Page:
When the sponsor saw the imbalance, it convened an independent panel of cardiologists to review the blinded data. As a result, it found that the treatment arm also had an imbalance of seriously ill patients, which could help explain the difference in deaths.

That didn't matter to Daniel Gillen, an associate statistics professor at the University of California-Irvine. Since the BALANCE trial didn't demonstrate clinical benefit, there's no need to establish harm, he said.

Linda Fried, an associate professor of epidemiology at the Veterans Administration Pittsburgh Healthcare System, said her no vote also was based on the lack of benefit, as she didn't perceive a safety concern. Other panelists suggested further study in the CHF population.

Fried was one of the three committee members supporting approval in SIADH. The two trials in that population raised no safety signals and showed that lixivaptan treated the pathology of the disease, she said.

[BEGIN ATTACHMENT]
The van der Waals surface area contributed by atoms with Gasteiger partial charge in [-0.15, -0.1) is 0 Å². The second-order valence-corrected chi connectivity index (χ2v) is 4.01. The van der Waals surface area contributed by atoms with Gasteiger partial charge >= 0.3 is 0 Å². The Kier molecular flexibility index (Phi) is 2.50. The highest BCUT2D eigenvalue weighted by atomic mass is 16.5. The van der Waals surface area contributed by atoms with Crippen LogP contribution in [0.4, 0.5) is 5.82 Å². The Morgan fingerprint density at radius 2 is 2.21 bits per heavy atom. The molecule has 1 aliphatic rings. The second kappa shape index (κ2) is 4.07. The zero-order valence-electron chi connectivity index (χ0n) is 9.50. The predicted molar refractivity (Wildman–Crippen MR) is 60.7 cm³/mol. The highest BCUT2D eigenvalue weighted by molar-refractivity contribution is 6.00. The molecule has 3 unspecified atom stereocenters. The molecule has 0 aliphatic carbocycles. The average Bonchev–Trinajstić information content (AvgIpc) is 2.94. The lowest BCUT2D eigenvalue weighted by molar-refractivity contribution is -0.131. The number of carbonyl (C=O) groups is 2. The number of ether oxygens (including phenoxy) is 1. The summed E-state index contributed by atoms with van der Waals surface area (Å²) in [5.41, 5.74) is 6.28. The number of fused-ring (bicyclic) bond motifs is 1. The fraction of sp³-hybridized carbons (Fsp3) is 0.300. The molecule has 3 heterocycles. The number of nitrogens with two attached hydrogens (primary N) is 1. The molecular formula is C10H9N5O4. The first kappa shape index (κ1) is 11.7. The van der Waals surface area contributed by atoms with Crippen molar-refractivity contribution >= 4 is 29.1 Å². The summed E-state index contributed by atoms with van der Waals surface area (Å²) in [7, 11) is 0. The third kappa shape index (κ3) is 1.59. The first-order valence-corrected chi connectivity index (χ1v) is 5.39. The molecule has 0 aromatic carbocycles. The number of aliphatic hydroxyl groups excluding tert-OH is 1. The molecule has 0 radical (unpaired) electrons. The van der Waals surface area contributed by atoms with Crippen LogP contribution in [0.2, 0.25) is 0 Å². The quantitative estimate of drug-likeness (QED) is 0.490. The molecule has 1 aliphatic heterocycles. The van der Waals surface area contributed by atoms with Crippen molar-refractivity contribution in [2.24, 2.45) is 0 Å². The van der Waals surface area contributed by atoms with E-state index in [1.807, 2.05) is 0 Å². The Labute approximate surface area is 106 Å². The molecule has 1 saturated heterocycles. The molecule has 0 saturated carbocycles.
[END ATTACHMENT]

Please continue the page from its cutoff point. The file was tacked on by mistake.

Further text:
The other two yes votes were based on a sense of regulatory fair play. The sponsor used the surrogate endpoint because that's what the committee and the FDA have applied in the past, said CRDAC Chairman A. Michael Lincoff, director of the Cleveland Clinic Coordinating Center for Clinical Research. In doing so, the sponsor was following what appeared to be the ground rules for hyponatremia trials, he added.

Scott Emerson, a biostatistics professor at the University of Washington, agreed. While he doesn't think serum sodium is an appropriate surrogate, he said it is the recognized endpoint. Since there was no marked differences between lixivaptan and the other two drugs that have been approved on the basis of that surrogate, Emerson voted for approval in SIADH.